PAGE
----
Updated on: March 16, 2016

CMS Issues Reminder Regarding 5010, ICD-10 Implementation

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Original story posted on: July 21, 2011

WASHINGTON, D.C. – The Centers for Medicare & Medicaid Services (CMS) is starting to issue gentle reminders to states regarding the upcoming conversion to the 5010 electronic data interchange standards and implementation of ICD-10 coding.

A CMS memo released Wednesday cited the conversion timelines for each initiative and reminded states about the availability of federal resources to help them through the respective transitions.

The final regulation governing the transition to ICD-10 was issued by the U.S. Department of Health and Human Services on Jan. 16, 2009, requiring all “covered entities” as defined by the Health Insurance Portability and Accountability Act of 1996 (HIPAA) to adopt ICD-10 codes for use in all HIPAA transactions related to services provided on and after the Oct. 1, 2013 compliance date.

Prior to processing ICD-10 claims, states first must implement the Version 5010 transaction standards required by HIPAA, as the existing 4010/4010A1 standards do not support the use of ICD-10 codes, CMS noted in its memo. States must install Version 5010 and test it with all vendors and trading partners by Jan. 1, 2012.

Coordination between the Version 5010 and ICD-10 implementations is necessary to identify impacted transactions and systems, CMS indicated. Federal officials are warning that if states are not prepared to accept 5010 claims by the compliance date, they may experience large increases in provider customer service inquiries, thus affecting their operations. In addition, CMS noted, this could cause financial hardships for providers since it would increase the likelihood of delayed payments. (For more information on Version 5010, go to the CMS website at https://www.cms.gov/ICD10 and click on the “Version 5010” link on the left side of the page.)

The CMS memo described the pending conversion from ICD-9 to ICD-10 as a “significant change” for states and, unlike previous HIPAA initiatives, a switch expected to impact Medicaid providers and processes as much as the technology systems themselves. “ICD-10 implementation is much more than a code set update, as diagnosis and inpatient procedure codes are a large part of the foundation of policy and processes in Medicaid operations,” the memo noted.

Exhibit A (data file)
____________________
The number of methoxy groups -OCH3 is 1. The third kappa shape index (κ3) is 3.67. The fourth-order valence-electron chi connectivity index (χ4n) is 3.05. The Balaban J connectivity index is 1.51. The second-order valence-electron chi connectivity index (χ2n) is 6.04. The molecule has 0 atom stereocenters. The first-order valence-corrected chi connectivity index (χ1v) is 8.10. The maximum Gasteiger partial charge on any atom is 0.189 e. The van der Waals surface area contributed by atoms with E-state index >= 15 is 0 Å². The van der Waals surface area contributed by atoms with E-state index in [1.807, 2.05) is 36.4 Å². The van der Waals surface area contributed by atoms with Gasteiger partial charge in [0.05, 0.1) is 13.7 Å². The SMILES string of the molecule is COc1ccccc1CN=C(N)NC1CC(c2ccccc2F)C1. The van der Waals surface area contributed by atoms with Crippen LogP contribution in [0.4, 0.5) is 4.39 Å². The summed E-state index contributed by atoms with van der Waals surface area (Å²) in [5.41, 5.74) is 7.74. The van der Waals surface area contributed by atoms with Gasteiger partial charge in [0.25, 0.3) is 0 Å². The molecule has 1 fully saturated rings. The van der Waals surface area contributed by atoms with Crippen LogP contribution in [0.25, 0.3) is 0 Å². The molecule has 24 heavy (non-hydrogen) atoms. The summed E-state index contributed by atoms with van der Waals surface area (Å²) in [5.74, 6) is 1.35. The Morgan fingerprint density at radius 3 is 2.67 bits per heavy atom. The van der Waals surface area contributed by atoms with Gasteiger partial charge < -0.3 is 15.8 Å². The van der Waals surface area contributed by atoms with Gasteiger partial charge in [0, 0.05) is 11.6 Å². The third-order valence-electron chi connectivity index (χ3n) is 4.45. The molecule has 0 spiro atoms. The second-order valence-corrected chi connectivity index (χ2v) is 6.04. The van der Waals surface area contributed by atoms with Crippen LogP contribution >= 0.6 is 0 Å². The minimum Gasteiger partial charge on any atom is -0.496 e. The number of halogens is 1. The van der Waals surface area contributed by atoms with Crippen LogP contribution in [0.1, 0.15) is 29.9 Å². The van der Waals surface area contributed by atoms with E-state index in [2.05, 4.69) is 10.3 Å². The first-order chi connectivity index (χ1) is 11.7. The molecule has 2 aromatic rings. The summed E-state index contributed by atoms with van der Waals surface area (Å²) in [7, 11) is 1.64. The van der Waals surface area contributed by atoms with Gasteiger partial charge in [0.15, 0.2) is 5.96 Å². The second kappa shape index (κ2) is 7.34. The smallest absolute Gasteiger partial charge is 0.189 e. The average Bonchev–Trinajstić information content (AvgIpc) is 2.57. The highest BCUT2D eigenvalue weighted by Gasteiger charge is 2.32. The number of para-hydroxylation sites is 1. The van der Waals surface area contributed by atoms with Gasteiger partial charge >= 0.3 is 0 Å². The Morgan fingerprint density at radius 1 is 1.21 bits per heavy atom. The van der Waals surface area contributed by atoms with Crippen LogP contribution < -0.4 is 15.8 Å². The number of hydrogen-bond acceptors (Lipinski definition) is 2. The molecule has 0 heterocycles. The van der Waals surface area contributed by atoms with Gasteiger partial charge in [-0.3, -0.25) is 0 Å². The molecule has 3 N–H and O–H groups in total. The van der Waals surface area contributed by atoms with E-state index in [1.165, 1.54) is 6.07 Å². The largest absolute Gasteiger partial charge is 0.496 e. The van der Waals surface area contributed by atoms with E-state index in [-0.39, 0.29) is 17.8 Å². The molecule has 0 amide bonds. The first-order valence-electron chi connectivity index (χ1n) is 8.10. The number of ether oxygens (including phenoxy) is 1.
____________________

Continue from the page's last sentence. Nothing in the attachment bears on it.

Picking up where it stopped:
Implementing ICD-10 will require states to redefine their policies to align with the new code set, officials noted – for example, states will need to update how they determine both coverage and payment for products and services. Since ICD codes are used in almost every clinical and administrative process and system, implementation is expected to impact nearly every aspect of states’ Medicaid operations.

The CMS memo indicated that the agency “understands the magnitude of work involved in implementing ICD-10 and is offering a variety of technical assistance resources” to states. An example is the recent development of the ICD-10 Implementation Assistance Navigation Tool, a resource intended to help states understand and implement ICD-10 (the tool can be found at https://medicaidicd10.noblis.org/.) There are two types of assistance material on the site, CMS noted: the Medicaid ICD-10 Implementation Assistance Handbook and the training modules presented at the Regional Office ICD-10 Training Workshops.

States already should be preparing for ICD-10 implementation, CMS noted, with each state already expected to have completed the assessment phase, which includes planning activities, performing impact analyses, developing remediation strategies and establishing internal and federal funding levels. Officials said states currently should be entering the remediation phase, which includes developing requirements; implementing policy, process, and system updates; and executing system testing.

Upcoming assistance also will come in the form of site visits to many states during the next three months, CMS noted. States with additional questions or comments about ICD-10 or the technical assistance provided by federal oversight authorities are being welcomed to e-mail them to .

 

 

Mark Spivey

Mark Spivey is a national correspondent for ICDmonitor.com who has been writing on numerous topics facing the nation’s healthcare system (and federal oversight of it) for five years.